Kaspersky researchers and former intelligence officers reveal how spies found way to lodge code on disc drives produced by major electronics manufacturers
The US National Security Agency (NSA) has figured out how to hide spying software deep within hard drives made by top computer manufacturers, allowing the agency to eavesdrop on the majority of the world’s computers, according to cyber researchers and former operatives.
The closely-guarded programme was discovered by Kaspersky Lab, the Moscow-based security software maker that has exposed a series of Western cyber-espionage operations.
Kaspersky said it found personal computers in 30 countries infected with spying programs, with the most infections seen in Iran, followed by Russia, Pakistan, Afghanistan, China, Mali, Syria, Yemen and Algeria.
The targets included government and military institutions, telecommunication companies, banks, energy companies, nuclear researchers, media, and Islamic activists, Kaspersky said.
The firm declined to publicly accuse the US of being behind the spying campaign, but said it was closely linked to Stuxnet, the NSA-led cyberweapon that was used to attack Iran’s uranium enrichment facility.
A former NSA employee told Reuters that Kaspersky’s analysis was correct, and that people still in the spy agency valued these espionage programs as highly as Stuxnet.
Another former intelligence operative confirmed that the NSA had developed the prized technique of concealing spyware in hard drives, but said he did not know which spy efforts relied on it.
NSA spokeswoman Vanee Vines said the agency was aware of the Kaspersky report but would not comment on it publicly.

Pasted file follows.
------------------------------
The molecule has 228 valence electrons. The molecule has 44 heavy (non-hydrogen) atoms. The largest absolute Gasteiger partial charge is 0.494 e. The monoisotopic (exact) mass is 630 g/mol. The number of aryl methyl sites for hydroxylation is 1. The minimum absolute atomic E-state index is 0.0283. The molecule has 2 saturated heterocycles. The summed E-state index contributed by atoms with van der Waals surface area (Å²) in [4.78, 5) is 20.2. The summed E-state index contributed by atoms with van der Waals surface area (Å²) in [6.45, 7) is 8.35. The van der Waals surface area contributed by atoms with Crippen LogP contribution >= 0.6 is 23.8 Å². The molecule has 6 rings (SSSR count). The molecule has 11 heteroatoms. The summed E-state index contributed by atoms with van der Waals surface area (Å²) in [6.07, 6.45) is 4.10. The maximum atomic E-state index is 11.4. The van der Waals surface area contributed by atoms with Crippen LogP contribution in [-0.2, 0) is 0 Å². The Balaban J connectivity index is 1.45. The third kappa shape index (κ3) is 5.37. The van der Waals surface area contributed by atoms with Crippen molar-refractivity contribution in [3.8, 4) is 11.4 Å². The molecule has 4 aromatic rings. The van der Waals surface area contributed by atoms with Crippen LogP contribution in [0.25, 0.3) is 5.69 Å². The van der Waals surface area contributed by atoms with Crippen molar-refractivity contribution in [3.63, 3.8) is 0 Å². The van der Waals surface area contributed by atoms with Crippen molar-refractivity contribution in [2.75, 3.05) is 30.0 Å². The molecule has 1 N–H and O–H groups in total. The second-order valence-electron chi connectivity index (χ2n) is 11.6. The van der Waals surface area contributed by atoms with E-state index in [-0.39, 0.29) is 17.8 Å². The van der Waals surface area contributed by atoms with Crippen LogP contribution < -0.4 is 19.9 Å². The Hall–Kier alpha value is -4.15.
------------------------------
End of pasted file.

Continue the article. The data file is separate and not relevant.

Kaspersky on Monday published the technical details of its research on Monday, a move that could help infected institutions detect the spying programs, some of which trace back as far as 2001.
The disclosure could hurt the NSA’s surveillance abilities, already damaged by massive leaks by former contractor Edward Snowden. Mr Snowden’s revelations have upset some US allies and slowed the sales of U.S. technology products abroad.
The exposure of these new spying tools could lead to greater backlash against Western technology, particularly in countries such as China, which is already drafting regulations that would require most bank technology suppliers to proffer copies of their software code for inspection.
— Chris Pietschmann (@crpietschmann) February 17, 2015
Peter Swire, one of five members of President Barack Obama’s Review Group on Intelligence and Communications Technology, said the Kaspersky report showed that it is essential for the country to consider the possible impact on trade and diplomatic relations before deciding to use its knowledge of software flaws for intelligence gathering.
“There can be serious negative effects on other US interests,” Mr Swire said.
According to Kaspersky, the spies made a technological breakthrough by figuring out how to lodge malicious software in the obscure code called firmware that launches every time a computer is turned on.
This article was written by Reuters from The Daily Telegraph and was legally licensed through the NewsCred publisher network.